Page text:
tab2
Table 2: Morphometry of biceps tendon.
243780.fig.003
Figure 3: Shows biceps tendon and BG.

4. Discussion

The morphometric study carried out by various authors [25, 3437] has been compared with present study as depicted in Table 3.

tab3
Table 3: Comparison of length, width, and depth of bicipital groove.

Lengths of medial wall and lateral walls of BG have not been reported so far except in the present study, so there is no data for comparison. Length of BG in present study is comparable with that of Murlimanju but slightly higher than that observed by Wafae et al. The width of BG under present study is close to that of Cone et al. but slightly higher than that of Murlimanju and lower than that of Wafae et al. Median of width of BG on right and left sides are 8 and 10 mm, respectively, and mode is 8 mm on each side. It indicates that width of BG in most of the north Indian population is 8 mm. In the present study depth of BG more than 3 mm and depth ranging 4–6 mm are 98% and 96% of humeri, respectively, as against 90% and 86% in the study of Cone et al. Median and mode of depth in right/left side are 5/6 mm each. It indicates that groove is deeper on left side. Depth of BG in present study is comparable to Joseph et al. but higher than that of Murlimanju, Cone, and Wafae. Medial wall angle of BG is slightly higher than that of Joseph and lower than Cone et al. Opening angle of BG under present study is very close to that of Joseph. Medial wall angle (MWA) in my study is lower than Cone and higher than Joseph. The median and mode of these morphometric parameters of BG are very useful for prosthetic sizing, positioning, and designing.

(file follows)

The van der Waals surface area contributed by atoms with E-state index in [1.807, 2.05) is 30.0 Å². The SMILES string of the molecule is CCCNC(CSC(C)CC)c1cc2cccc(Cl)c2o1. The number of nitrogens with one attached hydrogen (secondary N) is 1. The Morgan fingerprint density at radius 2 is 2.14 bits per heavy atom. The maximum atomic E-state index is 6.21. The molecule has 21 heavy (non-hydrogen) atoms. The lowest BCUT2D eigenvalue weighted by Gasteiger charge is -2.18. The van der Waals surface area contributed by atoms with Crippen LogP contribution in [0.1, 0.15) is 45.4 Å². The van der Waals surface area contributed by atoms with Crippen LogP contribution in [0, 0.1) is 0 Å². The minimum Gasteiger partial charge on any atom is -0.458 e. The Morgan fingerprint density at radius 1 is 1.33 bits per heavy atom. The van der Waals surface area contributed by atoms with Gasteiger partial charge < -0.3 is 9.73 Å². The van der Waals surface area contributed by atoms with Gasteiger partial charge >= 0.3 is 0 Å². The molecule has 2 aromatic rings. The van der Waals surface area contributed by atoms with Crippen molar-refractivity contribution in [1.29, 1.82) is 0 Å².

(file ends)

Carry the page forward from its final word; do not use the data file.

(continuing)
The supratubercular ridge in present study is found in 17% in right and 20% in left totalling to 37% in all humerii. As per Hitchcock and Bechtol [4], there exists a definitive relationship between the presence of supratubercular ridge and tendonitis. Cone et al. [34] from their radiographic interpretations observed this ridge in 50% of cases and reported that it was not pathologically significant. Vettivel et al. [8] observed this ridge in 88% on right side and 57% on left side and emphasised that it was more important on right side than left to prevent medial displacement of long head of biceps from the BG.

In present study mean width and height of biceps tendon (Figure 3) are 10.5 and 1.6 mm, respectively, which is higher than that observed by Lam and Mok [28]. Similarly these dimensions of tendon at the exit from BG are 7 and 1.8 mm, respectively. The width of tendon at the exit is more and height is less than that observed by Lam and Mok [28].